LGBTQ+ Sex Education is Now Mandatory in England


By: Catherine Caruso
Published in Medium

Starting this month, elementary and high school students across England will now be taught LGBTQ+ sex education as part of the new mandatory curriculum.

This move comes more than a year after England’s Department of Education released new guidance on sex, relationships, and health education, which members of Parliament voted overwhelmingly in favor of.

Under the new curriculum, elementary and middle school students will learn about healthy relationships and LGBTQ+ families, while high school students will receive LGBTQ+ inclusive sex education.

This inclusive sex education mandate will teach students about sexual orientation and gender identity, as well as consent, contraceptives, and internet safety.

All LGBTQ+ content will be age-appropriate and parents will be allowed to withdraw their children from sex education programs up until they reach the age of 16.

“This is a landmark step forward. For me, it would have been life-changing to receive this education,” Josh Bradlow, the policy manager of Stonewall, told NBC News.

These new guidelines would have been illegal just two decades ago due to a Thatcher-era policy, which banned discussion of homosexuality in state-funded schools.

“This teaching will have just as strong an impact on LGBT people as non-LGBT people. I think this plays a tremendous and decisive role in helping to tackle bullying,” he said, adding that he hopes the new curriculum will help normalize LGBTQ+ relationships.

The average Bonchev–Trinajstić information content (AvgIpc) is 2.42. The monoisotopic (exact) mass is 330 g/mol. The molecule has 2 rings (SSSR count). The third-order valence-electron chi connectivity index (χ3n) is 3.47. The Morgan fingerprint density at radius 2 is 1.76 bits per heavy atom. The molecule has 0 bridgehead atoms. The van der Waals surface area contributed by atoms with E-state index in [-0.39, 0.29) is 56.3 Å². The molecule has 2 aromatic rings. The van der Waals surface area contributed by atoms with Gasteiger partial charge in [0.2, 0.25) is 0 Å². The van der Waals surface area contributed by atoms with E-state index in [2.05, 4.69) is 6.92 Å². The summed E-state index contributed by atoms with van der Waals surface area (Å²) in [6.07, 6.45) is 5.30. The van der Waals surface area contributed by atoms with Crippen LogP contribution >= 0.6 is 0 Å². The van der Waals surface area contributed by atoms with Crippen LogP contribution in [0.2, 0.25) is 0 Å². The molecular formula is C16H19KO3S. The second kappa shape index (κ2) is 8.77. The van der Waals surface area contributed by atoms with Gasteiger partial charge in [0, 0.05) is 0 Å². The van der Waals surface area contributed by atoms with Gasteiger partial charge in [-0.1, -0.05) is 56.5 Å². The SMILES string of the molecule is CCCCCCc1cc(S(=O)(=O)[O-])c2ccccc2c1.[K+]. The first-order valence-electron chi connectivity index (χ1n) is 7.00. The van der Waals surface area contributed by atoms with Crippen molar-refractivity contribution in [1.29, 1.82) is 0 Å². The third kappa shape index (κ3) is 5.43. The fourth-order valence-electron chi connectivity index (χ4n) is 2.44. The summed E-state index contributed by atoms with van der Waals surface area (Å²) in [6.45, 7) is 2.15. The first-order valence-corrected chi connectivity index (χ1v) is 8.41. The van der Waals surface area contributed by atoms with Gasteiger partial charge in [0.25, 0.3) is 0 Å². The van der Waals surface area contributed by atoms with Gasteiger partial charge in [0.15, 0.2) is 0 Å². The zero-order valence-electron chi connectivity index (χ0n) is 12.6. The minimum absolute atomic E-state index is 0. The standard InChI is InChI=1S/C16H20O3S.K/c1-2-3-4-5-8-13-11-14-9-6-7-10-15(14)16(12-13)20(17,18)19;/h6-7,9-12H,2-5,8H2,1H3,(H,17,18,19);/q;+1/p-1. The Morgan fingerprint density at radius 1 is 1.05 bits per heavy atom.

Other countries in the UK will also be implementing more inclusive curricula in the coming years. Schools in Scotland will start teaching LGBTQ+ sex education in 2021, while Wales is set to follow in 2022.

Only three other countries in the world — Sweden, Denmark, and the Netherlands — currently offer LGBTQ+ inclusive sex education at the national level.

While the US does not have a nationwide LGBTQ+ sex education program, California and New Jersey have passed and implemented measures to ensure students receive an inclusive and robust sexual health education.




  1. I of course think that Sex Ed should be a requirement for all schools around the world and I also think it should include info on those who are apart of the LGBTQ community. Even if you are not LGBTQ kids should still be aware of what the words mean behind the letters, and should be able to ask questions.

  2. Good to know that this is happening. An interesting fact about how little countries mandate LGBTQ perspectives to be included in sex ed. Interesting to think about is how much more tolerant (if any) the named countries are compared to other societies like the United States, Canada, Germany, etc.


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